Because where else are you going to see a TV drama focusing on the debate between free will and predestination? Or if we can ever overcome our past? Or the importance of community and living together? I know it's sort of a cop-out to say "Lost has always been about the characters, not about Jacob and his brother or time travel or whatever so shut up, dude on the Internet." I know that it's a cop-out, but it's also sort of true. I was always more invested in whether Jack could overcome his need to control Every. Little. Thing. or if Locke could stop being angry with his dad or if Kate could stop running from catastrophe to catastrophe or if Hurley would embrace his destiny or if Ben could really not be a creepy, manipulative creepoid.
So here we are. A month or so later. Everything that happened, happened. And it only ends once. Everything else is progress. Our Castaways found some sort of peace in a non-/multi-denominational afterlife (the Sideways World) after struggling through their problems on the Island. It was pretty beautiful, when all was said and done and all those unanswered questions, they don't matter so much any more. And besides, we all knew they weren't going to be answered to our satisfaction, which is why a lot of them were left dangling. Because a lot of Lost's appeal has been sussing out just what the heck is going on and now we can debate this stuff forever if we're some sort of weird shut-in or something.
Sure, it seems slapped together in retrospect. Because it was. Sure, the Final Boss Battle™ between Jack and Flocke was really uninspired and sort of hackneyed. But it's a TV finale. And the giant magic plug is a little silly, but when we're talking about a show whose main conceit is it's a magic, time-tripping island, well, you don't really get to pull the "Silly Card." Sorry, them's the rules.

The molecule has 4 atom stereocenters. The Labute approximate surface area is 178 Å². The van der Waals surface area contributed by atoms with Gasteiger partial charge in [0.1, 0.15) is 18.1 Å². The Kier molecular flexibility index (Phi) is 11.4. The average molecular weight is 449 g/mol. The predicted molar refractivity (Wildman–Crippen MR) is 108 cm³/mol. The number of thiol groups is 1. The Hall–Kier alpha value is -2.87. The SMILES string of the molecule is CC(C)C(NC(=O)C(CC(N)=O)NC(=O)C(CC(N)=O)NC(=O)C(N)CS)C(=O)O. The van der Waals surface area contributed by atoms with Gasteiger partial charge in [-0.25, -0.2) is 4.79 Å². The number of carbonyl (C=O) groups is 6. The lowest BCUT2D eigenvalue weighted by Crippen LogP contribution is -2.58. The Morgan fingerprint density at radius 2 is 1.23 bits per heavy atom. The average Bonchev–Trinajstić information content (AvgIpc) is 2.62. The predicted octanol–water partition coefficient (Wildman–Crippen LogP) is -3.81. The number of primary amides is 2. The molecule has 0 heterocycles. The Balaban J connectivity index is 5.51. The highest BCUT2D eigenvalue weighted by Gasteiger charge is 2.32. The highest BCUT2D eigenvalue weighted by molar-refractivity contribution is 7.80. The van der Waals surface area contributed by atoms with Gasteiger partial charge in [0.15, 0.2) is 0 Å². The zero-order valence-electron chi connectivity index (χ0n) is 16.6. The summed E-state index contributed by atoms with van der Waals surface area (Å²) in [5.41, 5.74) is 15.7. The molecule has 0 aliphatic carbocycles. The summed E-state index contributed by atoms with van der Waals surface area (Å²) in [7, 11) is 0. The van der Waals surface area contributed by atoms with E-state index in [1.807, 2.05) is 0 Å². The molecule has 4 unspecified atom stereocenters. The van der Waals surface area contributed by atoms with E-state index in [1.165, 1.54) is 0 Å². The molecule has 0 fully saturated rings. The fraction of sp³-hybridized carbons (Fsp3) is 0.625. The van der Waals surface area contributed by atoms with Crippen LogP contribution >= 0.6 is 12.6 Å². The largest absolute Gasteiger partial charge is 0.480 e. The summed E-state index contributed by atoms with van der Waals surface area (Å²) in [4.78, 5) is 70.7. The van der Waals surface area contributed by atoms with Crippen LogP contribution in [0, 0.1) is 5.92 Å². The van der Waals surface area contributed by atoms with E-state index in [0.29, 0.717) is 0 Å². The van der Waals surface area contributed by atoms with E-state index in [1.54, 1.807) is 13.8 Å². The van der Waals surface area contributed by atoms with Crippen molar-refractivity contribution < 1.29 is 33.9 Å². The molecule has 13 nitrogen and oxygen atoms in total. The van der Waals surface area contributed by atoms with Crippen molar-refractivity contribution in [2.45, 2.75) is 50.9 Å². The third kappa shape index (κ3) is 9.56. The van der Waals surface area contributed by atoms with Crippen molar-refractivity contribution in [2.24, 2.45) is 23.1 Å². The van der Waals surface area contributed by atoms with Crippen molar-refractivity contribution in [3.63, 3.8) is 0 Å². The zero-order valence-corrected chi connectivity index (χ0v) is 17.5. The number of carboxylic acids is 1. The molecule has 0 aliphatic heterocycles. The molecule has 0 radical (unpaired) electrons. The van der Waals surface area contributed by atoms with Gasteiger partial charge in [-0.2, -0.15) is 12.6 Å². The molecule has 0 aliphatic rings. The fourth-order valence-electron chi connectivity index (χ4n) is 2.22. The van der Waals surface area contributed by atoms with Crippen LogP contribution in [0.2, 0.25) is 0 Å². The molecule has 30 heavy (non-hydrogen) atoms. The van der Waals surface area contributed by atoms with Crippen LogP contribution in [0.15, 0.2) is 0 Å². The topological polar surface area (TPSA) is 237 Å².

In the end, we got a dramatically satisfying, happy-ish ending for all the people we've watched for the last six years. And that final scene with Jack stumbling wounded through the bamboo field, his side pierced like another Shepherd, laying down in the same spot he awoke in the pilot as he traced the path of the Ajira plane as it finally, *finally* escaped the Island? That was pretty dang perfect.
And now, your questions: (did you think I forgot?)
So, were they all dead when the plane first crashed? I don't know if I was just so wound up in it being the end that I didn't understand it well or what. If they were all dead from the start I don't understand the significance of the no-crash dual story line this season.
Also, what about when Jacob touched them all way earlier in life. How does that work?
Yeah, that was a bit of a problem. ABC has since clarified the reasoning for the Oceanic crash set playing through the finale credits. You can read their reasoning here. Kind of dumb, but there you have it.
As for the Jacob-touch, well, we now know that that happened earlier in their "afterlife," as the Flash-Sideways all took place in a kind of Spirit Prison/Purgatory mental construct.
1. How would you think the Hurley as "#1" thing plays out?
We'll find out when ABC releases the Complete Series boxed set later this year which contains a 12-minute vignette, according to Entertainment Weekly.
2. Did the plane make it from the island?
I think so, yeah.
3. Why were certain people like the pilot not there at the end? I mean I get the whole being ready to move on, but that guy seemed just totally left out for having such a big role in the end.
I'd imagine after all the trouble the Castaways caused him, the last thing Frank Lapidus wanted to do was hang out in the afterlife with them.
4. My take on the end, on my blog, if you get a chance to read, I am "getting it" right? I mean it is actually really deep stuff, which I am DYING to hear you GO INTO DETAIL on how you see it all.
Hopefully this is "in detail" enough. Cuz I don't think I can say anything else about this show. Oh, who am I kidding? I could keep going, but man, who's even reading this?
Until next time, kids.